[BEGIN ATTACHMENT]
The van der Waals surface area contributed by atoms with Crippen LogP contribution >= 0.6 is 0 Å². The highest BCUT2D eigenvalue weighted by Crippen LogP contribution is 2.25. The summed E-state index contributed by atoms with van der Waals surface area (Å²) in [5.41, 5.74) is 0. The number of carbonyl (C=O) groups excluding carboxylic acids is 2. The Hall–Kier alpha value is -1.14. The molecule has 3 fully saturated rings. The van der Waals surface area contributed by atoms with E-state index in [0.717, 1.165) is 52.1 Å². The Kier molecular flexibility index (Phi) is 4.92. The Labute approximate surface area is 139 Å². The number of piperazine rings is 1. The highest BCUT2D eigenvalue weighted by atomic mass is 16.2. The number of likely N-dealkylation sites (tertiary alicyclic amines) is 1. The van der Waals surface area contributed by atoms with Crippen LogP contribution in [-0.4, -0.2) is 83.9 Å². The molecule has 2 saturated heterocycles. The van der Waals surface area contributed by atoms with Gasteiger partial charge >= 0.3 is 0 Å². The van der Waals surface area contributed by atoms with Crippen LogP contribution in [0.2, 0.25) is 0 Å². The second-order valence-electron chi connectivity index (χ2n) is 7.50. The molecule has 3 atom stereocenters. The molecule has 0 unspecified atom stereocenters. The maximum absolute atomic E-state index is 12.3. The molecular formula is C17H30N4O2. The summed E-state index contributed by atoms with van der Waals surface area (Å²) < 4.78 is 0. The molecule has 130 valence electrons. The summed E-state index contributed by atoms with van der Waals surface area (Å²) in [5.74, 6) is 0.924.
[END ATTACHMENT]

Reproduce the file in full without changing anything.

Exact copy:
The van der Waals surface area contributed by atoms with Crippen LogP contribution >= 0.6 is 0 Å². The highest BCUT2D eigenvalue weighted by Crippen LogP contribution is 2.25. The summed E-state index contributed by atoms with van der Waals surface area (Å²) in [5.41, 5.74) is 0. The number of carbonyl (C=O) groups excluding carboxylic acids is 2. The Hall–Kier alpha value is -1.14. The molecule has 3 fully saturated rings. The van der Waals surface area contributed by atoms with E-state index in [0.717, 1.165) is 52.1 Å². The Kier molecular flexibility index (Phi) is 4.92. The Labute approximate surface area is 139 Å². The number of piperazine rings is 1. The highest BCUT2D eigenvalue weighted by atomic mass is 16.2. The number of likely N-dealkylation sites (tertiary alicyclic amines) is 1. The van der Waals surface area contributed by atoms with Crippen LogP contribution in [-0.4, -0.2) is 83.9 Å². The molecule has 2 saturated heterocycles. The van der Waals surface area contributed by atoms with Gasteiger partial charge >= 0.3 is 0 Å². The van der Waals surface area contributed by atoms with Crippen LogP contribution in [0.2, 0.25) is 0 Å². The second-order valence-electron chi connectivity index (χ2n) is 7.50. The molecule has 3 atom stereocenters. The molecule has 0 unspecified atom stereocenters. The maximum absolute atomic E-state index is 12.3. The molecular formula is C17H30N4O2. The summed E-state index contributed by atoms with van der Waals surface area (Å²) < 4.78 is 0. The molecule has 130 valence electrons. The summed E-state index contributed by atoms with van der Waals surface area (Å²) in [5.74, 6) is 0.924.